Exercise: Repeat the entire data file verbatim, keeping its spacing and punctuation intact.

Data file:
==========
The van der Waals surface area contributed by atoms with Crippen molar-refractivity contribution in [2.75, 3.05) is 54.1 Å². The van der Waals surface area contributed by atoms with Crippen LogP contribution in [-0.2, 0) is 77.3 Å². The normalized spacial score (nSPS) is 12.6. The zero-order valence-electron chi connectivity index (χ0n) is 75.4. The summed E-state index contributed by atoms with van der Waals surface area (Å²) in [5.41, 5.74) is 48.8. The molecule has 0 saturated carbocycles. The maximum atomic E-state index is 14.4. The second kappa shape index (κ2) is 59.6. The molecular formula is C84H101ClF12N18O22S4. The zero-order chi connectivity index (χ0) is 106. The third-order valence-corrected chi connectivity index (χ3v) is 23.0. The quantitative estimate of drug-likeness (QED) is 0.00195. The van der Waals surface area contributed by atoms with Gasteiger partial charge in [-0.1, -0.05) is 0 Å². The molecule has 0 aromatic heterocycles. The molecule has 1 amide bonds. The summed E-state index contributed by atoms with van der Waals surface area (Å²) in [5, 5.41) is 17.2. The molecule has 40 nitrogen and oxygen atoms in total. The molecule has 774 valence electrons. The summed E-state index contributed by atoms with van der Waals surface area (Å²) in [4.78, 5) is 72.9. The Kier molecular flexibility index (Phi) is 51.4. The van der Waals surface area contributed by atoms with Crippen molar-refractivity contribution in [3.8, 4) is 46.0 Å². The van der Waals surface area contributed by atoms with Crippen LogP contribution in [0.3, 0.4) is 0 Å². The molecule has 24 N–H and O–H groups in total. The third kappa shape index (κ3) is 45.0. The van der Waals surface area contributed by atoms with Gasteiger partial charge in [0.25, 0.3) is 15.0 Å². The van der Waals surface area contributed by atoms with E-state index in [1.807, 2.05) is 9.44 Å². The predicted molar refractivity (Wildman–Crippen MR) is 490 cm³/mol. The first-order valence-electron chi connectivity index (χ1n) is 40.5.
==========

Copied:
The van der Waals surface area contributed by atoms with Crippen molar-refractivity contribution in [2.75, 3.05) is 54.1 Å². The van der Waals surface area contributed by atoms with Crippen LogP contribution in [-0.2, 0) is 77.3 Å². The normalized spacial score (nSPS) is 12.6. The zero-order valence-electron chi connectivity index (χ0n) is 75.4. The summed E-state index contributed by atoms with van der Waals surface area (Å²) in [5.41, 5.74) is 48.8. The molecule has 0 saturated carbocycles. The maximum atomic E-state index is 14.4. The second kappa shape index (κ2) is 59.6. The molecular formula is C84H101ClF12N18O22S4. The zero-order chi connectivity index (χ0) is 106. The third-order valence-corrected chi connectivity index (χ3v) is 23.0. The quantitative estimate of drug-likeness (QED) is 0.00195. The van der Waals surface area contributed by atoms with Gasteiger partial charge in [-0.1, -0.05) is 0 Å². The molecule has 0 aromatic heterocycles. The molecule has 1 amide bonds. The summed E-state index contributed by atoms with van der Waals surface area (Å²) in [5, 5.41) is 17.2. The molecule has 40 nitrogen and oxygen atoms in total. The molecule has 774 valence electrons. The summed E-state index contributed by atoms with van der Waals surface area (Å²) in [4.78, 5) is 72.9. The Kier molecular flexibility index (Phi) is 51.4. The van der Waals surface area contributed by atoms with Crippen molar-refractivity contribution in [3.8, 4) is 46.0 Å². The van der Waals surface area contributed by atoms with Crippen LogP contribution in [0.3, 0.4) is 0 Å². The molecule has 24 N–H and O–H groups in total. The third kappa shape index (κ3) is 45.0. The van der Waals surface area contributed by atoms with Gasteiger partial charge in [0.25, 0.3) is 15.0 Å². The van der Waals surface area contributed by atoms with E-state index in [1.807, 2.05) is 9.44 Å². The predicted molar refractivity (Wildman–Crippen MR) is 490 cm³/mol. The first-order valence-electron chi connectivity index (χ1n) is 40.5.